Pancreatic cancer is the third leading cause of cancer deaths in the United States. Pancreatic ductal adenocarcinoma (PDAC) is the most common form of pancreatic cancer, accounting for up to 90% of all cases. Patient-reported symptoms are often the triggers of cancer diagnosis and therefore, understanding the PDAC-associated symptoms and the timing of symptom onset could facilitate early detection of PDAC.

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Artificial Intelligence

The integration of artificial intelligence (AI)–based applications in the medical field has increased significantly, offering potential improvements in patient care and diagnostics. However, alongside these advancements, there is growing concern about ethical considerations, such as bias, informed consent, and trust in the development of these technologies.

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Artificial Intelligence

ChatGPT (Open AI) is a state-of-the-art large language model that uses artificial intelligence (AI) to address questions across diverse topics. The American Society of Clinical Oncology Self-Evaluation Program (ASCO-SEP) created a comprehensive educational program to help physicians keep up to date with the many rapid advances in the field. The question bank consists of multiple choice questions addressing the many facets of cancer care, including diagnosis, treatment, and supportive care. As ChatGPT applications rapidly expand, it becomes vital to ascertain if the knowledge of ChatGPT-3.5 matches the established standards that oncologists are recommended to follow.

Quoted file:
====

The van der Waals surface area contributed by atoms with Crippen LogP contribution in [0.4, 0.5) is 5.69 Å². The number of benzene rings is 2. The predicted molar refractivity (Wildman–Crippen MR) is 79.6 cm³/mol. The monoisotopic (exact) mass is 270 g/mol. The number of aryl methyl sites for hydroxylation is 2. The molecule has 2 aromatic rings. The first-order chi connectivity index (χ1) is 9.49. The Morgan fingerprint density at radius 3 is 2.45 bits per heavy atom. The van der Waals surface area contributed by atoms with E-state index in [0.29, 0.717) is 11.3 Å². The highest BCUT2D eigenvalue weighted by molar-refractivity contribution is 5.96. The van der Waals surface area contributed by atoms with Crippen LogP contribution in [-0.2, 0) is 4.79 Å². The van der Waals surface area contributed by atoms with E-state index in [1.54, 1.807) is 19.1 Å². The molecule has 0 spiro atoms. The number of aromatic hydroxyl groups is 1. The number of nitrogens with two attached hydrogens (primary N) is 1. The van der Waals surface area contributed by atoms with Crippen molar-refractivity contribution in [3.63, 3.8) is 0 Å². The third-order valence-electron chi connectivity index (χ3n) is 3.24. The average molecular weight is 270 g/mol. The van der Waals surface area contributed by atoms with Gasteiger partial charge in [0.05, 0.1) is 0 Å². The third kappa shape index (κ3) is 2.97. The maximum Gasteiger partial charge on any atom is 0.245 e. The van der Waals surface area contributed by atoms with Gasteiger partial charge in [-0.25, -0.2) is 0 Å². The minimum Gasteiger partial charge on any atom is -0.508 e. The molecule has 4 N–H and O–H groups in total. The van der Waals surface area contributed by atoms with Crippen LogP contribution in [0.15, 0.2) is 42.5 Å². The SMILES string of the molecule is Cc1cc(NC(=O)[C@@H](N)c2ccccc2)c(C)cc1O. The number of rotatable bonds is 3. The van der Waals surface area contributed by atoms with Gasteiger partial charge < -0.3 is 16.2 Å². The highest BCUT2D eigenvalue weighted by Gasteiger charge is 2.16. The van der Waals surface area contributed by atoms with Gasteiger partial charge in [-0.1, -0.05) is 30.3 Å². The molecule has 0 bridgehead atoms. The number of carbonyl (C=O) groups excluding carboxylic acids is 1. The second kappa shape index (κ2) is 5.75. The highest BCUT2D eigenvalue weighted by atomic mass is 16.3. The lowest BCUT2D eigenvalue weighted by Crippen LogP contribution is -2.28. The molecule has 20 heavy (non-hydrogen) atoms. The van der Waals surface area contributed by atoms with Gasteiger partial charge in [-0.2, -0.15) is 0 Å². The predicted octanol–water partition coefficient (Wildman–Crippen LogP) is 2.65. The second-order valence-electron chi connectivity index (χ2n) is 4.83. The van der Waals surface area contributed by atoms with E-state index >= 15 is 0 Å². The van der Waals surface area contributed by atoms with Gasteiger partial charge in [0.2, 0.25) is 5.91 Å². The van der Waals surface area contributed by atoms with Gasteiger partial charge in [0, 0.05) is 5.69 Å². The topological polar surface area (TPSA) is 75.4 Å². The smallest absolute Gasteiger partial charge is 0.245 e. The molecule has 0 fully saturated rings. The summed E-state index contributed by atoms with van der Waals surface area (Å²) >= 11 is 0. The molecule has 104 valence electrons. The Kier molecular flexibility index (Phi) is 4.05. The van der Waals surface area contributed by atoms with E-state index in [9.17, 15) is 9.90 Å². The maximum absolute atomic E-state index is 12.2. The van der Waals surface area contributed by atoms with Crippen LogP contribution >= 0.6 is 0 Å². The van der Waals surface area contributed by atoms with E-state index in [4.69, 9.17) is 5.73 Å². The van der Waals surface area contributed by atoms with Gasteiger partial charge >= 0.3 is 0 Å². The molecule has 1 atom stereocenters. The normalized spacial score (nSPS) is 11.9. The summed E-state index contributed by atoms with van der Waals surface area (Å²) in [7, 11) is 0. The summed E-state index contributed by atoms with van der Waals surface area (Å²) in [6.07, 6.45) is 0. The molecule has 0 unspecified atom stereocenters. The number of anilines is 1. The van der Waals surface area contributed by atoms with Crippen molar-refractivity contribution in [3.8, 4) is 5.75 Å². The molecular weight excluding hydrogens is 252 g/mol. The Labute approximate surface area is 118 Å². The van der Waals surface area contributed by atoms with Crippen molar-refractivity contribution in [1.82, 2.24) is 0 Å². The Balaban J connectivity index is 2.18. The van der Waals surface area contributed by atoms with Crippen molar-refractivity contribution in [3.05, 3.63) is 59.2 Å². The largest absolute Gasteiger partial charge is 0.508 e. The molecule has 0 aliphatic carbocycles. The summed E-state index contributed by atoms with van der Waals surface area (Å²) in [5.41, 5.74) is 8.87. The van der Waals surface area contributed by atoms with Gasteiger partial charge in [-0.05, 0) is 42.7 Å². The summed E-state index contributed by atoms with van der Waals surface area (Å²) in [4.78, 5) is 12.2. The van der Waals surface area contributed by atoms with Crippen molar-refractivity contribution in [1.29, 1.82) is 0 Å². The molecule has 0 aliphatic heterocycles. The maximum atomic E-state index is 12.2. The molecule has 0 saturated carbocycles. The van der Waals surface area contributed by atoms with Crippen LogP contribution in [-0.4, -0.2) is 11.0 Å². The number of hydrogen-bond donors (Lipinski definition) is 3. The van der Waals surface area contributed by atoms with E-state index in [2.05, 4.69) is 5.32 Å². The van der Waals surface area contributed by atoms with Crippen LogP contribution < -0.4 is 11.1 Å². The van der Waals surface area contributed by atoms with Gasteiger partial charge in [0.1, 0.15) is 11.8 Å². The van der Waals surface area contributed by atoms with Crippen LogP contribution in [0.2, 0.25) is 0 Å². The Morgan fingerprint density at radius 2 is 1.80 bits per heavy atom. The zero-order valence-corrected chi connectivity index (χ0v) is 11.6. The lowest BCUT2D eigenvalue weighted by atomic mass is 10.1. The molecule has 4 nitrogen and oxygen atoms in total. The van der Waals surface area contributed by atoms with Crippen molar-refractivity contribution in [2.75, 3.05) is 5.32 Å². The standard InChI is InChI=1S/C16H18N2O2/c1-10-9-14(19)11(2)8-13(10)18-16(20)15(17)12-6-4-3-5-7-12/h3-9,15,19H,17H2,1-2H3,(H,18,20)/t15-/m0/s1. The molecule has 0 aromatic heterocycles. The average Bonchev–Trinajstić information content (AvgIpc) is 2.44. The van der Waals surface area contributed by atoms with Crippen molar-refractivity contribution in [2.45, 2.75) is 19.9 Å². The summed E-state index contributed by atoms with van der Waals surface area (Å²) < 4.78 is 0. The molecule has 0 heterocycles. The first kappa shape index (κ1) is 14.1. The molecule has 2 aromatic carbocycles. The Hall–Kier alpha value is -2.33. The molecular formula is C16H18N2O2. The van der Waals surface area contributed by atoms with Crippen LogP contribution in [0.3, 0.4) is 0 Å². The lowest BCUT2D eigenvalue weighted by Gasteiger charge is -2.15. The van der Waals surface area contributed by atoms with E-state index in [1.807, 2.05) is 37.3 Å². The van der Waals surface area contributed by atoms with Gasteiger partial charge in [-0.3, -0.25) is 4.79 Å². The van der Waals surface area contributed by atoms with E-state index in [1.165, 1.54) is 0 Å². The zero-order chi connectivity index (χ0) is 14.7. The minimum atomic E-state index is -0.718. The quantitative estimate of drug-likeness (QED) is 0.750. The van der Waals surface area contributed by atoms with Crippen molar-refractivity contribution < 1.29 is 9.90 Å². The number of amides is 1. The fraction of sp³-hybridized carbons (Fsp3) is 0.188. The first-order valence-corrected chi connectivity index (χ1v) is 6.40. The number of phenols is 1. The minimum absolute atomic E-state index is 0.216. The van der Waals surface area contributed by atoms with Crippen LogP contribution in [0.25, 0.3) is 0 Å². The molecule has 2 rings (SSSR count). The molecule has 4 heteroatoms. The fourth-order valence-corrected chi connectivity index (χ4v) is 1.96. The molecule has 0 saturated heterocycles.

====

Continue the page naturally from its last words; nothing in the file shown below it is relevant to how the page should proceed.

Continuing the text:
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Artificial Intelligence

The COVID-19 pandemic drove investment and research into medical imaging platforms to provide data to create artificial intelligence (AI) algorithms for the management of patients with COVID-19. Building on the success of England’s National COVID-19 Chest Imaging Database, the national digital policy body (NHSX) sought to create a generalized national medical imaging platform for the development, validation, and deployment of algorithms.

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Artificial Intelligence

Drug-induced mortality across the United States has continued to rise. To date, there are limited measures to evaluate patient preferences and priorities regarding substance use disorder (SUD) treatment, and many patients do not have access to evidence-based treatment options. Patients and their families seeking SUD treatment may begin their search for an SUD treatment facility online, where they can find information about individual facilities, as well as a summary of patient-generated web-based reviews via popular platforms such as Google or Yelp. Web-based reviews of health care facilities may reflect information about factors associated with positive or negative patient satisfaction. The association between patient satisfaction with SUD treatment and drug-induced mortality is not well understood.

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Artificial Intelligence

The utilization of artificial intelligence (AI) technologies in the biomedical field has attracted increasing attention in recent decades. Studying how past AI technologies have found their way into medicine over time can help to predict which current (and future) AI technologies have the potential to be utilized in medicine in the coming years, thereby providing a helpful reference for future research directions.